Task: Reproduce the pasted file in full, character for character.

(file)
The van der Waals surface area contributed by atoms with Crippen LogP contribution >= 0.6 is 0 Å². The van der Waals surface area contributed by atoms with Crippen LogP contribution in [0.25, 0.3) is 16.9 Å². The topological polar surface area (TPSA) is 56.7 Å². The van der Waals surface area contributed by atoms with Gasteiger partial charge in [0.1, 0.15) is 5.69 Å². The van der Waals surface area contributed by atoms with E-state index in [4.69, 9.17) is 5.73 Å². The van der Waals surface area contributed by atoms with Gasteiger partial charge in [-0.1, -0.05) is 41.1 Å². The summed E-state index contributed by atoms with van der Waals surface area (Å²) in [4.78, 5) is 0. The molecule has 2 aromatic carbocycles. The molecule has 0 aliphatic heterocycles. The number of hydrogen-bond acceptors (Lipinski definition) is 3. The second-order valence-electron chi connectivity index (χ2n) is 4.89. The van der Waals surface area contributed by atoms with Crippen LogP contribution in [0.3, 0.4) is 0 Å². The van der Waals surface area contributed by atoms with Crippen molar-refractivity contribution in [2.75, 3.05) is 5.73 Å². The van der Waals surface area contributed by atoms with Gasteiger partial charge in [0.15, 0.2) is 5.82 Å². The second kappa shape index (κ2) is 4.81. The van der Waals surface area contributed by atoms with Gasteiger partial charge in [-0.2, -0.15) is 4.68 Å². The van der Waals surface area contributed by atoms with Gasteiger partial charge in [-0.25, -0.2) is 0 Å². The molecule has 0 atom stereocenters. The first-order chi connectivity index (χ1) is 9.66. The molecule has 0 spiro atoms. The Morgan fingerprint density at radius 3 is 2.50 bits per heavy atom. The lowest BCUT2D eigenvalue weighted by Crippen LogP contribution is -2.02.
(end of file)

The van der Waals surface area contributed by atoms with Crippen LogP contribution >= 0.6 is 0 Å². The van der Waals surface area contributed by atoms with Crippen LogP contribution in [0.25, 0.3) is 16.9 Å². The topological polar surface area (TPSA) is 56.7 Å². The van der Waals surface area contributed by atoms with Gasteiger partial charge in [0.1, 0.15) is 5.69 Å². The van der Waals surface area contributed by atoms with E-state index in [4.69, 9.17) is 5.73 Å². The van der Waals surface area contributed by atoms with Gasteiger partial charge in [-0.1, -0.05) is 41.1 Å². The summed E-state index contributed by atoms with van der Waals surface area (Å²) in [4.78, 5) is 0. The molecule has 2 aromatic carbocycles. The molecule has 0 aliphatic heterocycles. The number of hydrogen-bond acceptors (Lipinski definition) is 3. The second-order valence-electron chi connectivity index (χ2n) is 4.89. The van der Waals surface area contributed by atoms with Crippen LogP contribution in [0.3, 0.4) is 0 Å². The van der Waals surface area contributed by atoms with Crippen molar-refractivity contribution in [2.75, 3.05) is 5.73 Å². The van der Waals surface area contributed by atoms with Gasteiger partial charge in [0.15, 0.2) is 5.82 Å². The second kappa shape index (κ2) is 4.81. The van der Waals surface area contributed by atoms with Gasteiger partial charge in [-0.2, -0.15) is 4.68 Å². The van der Waals surface area contributed by atoms with Gasteiger partial charge in [-0.25, -0.2) is 0 Å². The molecule has 0 atom stereocenters. The first-order chi connectivity index (χ1) is 9.66. The molecule has 0 spiro atoms. The Morgan fingerprint density at radius 3 is 2.50 bits per heavy atom. The lowest BCUT2D eigenvalue weighted by Crippen LogP contribution is -2.02.